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  • By Paul Crichton
  • 5 Oct 07, 11:56 AM

It has recently been a busy time, so it's time to look at some of the stories hitting the headlines. Interestingly, the big news covers most of the major web 2.0 entertainment food groups – video, e-books and music.

Joost has finally come out of a marathon beta testing period and officially launched. This is one of the biggest of the video on demand websites, with more than a million users garnered in that beta testing period. Joost also has deals with in place with companies like Viacom, who are responsible for channels such as Comedy Central and MTV, so there should be plenty of content to view.

I need your help with this one. I’ll be taking an in-depth look at it in the coming weeks, but I want to know your experiences with Joost. Can you get the software to work with your screen reader? Can you find any subtitled programmes? Does its launch mark the dawn of the video on demand age? We want to know what you make of it.

Elsewhere, the British Library has announced that they will be digitising more than 100,000 books. Because of copyright issues, most of these will be unheralded 19th Century books. The first 25 million pages are expected to take two years to scan. The work is being carried out in partnership with Microsoft and will be available via their Live Book Search.

These books will initially be scanned images, and so not accessible to screen reader users and will be difficult to read for those people with poor sight who need to adjust the text size.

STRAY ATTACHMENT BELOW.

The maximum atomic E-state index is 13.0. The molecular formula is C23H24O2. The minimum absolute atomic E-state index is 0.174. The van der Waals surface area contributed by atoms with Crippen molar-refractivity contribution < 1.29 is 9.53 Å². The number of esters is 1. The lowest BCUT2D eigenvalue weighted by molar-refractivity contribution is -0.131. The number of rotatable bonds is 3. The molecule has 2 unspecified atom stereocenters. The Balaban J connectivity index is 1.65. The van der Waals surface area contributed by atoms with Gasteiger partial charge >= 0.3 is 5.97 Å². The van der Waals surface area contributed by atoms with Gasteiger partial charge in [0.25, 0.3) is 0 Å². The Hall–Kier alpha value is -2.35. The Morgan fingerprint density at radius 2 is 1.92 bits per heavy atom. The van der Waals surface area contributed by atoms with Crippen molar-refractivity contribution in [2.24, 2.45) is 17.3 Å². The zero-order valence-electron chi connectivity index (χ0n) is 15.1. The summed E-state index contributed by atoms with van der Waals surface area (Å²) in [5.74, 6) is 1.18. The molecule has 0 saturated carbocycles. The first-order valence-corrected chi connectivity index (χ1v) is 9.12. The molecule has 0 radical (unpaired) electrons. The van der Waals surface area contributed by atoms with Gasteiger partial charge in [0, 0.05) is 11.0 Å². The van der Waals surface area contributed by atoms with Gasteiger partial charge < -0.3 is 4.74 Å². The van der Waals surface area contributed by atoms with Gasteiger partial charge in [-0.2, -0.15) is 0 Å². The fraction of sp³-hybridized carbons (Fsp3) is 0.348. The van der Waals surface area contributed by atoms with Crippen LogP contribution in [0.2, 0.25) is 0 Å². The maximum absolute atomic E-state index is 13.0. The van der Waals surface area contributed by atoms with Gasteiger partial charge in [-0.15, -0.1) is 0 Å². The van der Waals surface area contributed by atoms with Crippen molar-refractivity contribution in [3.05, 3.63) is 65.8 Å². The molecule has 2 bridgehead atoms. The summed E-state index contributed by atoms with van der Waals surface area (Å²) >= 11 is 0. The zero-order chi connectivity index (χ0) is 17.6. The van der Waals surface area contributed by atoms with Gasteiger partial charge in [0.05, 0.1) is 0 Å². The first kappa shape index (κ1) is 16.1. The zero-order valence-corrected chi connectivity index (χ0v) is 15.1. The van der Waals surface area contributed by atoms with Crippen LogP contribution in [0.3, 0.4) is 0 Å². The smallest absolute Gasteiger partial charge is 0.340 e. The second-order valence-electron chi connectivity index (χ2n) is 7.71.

As we've noted in previous entries, there is a desperate need for books to be provided in accessible formats to the UK's 2 million people with sight problems. This has to go down as a missed opportunity to make a significant contribution to the number of books available, and provide access to a literary heritage that belongs to everyone.

Although Microsoft's Press office assures us that they will be, "implementing a solution which respects everyone's needs in the future," it will be of little consolation to visually impaired students that might find one of these titles on a university syllabus, or just someone with an interest in 19th Century literature.

To complete the wrap up, Amazon are the latest company to start selling individual songs for download in MP3 format. Providing songs in MP3 format means they can be played on any device, or burnt to a CD. Amazon has traditionally been viewed as a pretty accessible website, so this is another welcome alternative to some of the less inclusive music sites out there.

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